Electronic Knowledge Repository (EKR) is one of the most commonly deployed knowledge management technologies, yet its success is hindered by employees’ underutilization and further complicated when implemented in the multinational context. To address these challenges, we propose a research model by conceptualizing employees’ knowledge seeking via EKR as a survival-centric behavior, identifying the technology acceptance model as the individual-level explanation for EKR use, and drawing on the thermal demands-resources theory for explaining cross national behavioral differences. Using hierarchical linear modeling, we tested the model with data from 1352 randomly sampled knowledge workers across 30 nations. The results reveal interesting cross national behavioral patterns. Specifically, thermal climates and national wealth at the macro-level interactively moderate individual-level relationships between perceived ease of use and perceived usefulness and between perceived usefulness and behavioral intention.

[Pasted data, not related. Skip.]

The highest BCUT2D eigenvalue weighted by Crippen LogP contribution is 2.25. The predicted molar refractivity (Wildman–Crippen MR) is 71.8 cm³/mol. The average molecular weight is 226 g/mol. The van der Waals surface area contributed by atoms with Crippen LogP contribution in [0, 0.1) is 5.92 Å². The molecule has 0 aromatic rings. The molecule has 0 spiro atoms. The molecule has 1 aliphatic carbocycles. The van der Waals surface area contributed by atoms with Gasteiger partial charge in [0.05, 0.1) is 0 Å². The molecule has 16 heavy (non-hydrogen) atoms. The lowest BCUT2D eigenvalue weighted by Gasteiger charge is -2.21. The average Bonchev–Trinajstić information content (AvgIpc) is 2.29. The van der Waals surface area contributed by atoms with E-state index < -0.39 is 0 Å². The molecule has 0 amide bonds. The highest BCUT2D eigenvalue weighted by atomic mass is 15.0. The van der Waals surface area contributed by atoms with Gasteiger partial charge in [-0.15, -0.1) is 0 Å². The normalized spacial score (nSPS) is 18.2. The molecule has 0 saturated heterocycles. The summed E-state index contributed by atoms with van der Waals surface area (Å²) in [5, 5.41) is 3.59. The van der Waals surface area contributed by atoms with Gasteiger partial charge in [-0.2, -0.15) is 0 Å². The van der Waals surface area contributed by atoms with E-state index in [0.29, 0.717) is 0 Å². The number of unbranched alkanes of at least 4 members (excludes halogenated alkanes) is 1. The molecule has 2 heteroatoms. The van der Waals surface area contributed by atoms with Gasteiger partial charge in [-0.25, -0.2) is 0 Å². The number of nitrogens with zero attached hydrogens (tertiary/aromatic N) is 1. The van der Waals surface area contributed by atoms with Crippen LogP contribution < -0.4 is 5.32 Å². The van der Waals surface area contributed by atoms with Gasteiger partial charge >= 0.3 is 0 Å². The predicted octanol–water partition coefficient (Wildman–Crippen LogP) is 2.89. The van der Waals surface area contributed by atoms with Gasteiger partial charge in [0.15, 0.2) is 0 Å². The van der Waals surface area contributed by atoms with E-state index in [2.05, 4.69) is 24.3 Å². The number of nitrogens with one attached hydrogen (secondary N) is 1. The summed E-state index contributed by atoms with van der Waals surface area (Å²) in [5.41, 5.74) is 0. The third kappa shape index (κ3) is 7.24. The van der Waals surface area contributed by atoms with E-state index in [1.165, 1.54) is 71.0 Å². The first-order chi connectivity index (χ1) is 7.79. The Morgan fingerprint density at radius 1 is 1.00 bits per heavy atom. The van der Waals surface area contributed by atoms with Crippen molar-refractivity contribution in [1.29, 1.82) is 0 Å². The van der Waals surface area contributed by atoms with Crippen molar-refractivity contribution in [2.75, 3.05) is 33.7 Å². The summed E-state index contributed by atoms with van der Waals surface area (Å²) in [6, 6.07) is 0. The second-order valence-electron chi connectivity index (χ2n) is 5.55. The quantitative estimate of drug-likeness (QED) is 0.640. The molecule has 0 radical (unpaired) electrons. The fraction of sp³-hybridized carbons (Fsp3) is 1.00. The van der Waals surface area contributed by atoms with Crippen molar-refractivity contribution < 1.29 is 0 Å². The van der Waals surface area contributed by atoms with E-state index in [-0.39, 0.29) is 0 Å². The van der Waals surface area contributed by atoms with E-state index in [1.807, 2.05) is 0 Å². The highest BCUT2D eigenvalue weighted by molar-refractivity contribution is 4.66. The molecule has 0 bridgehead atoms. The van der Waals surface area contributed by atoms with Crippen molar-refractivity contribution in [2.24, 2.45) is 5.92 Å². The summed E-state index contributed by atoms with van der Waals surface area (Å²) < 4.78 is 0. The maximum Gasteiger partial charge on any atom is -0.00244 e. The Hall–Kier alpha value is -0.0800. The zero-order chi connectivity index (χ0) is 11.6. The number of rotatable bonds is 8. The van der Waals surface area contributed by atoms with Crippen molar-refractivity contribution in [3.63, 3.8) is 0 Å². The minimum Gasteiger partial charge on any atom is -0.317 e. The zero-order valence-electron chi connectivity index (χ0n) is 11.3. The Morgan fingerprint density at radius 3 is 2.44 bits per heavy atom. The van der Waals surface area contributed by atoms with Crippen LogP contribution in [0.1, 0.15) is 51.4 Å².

Chen, Liwei; Hsieh, JJ Po-An; de Vliert, Evert Van; and Huang, Xu, "Understanding Cross National Difference in Knowledge Seeking Behavior Model: A Survival Perspective" (2009). ICIS 2009 Proceedings. 204.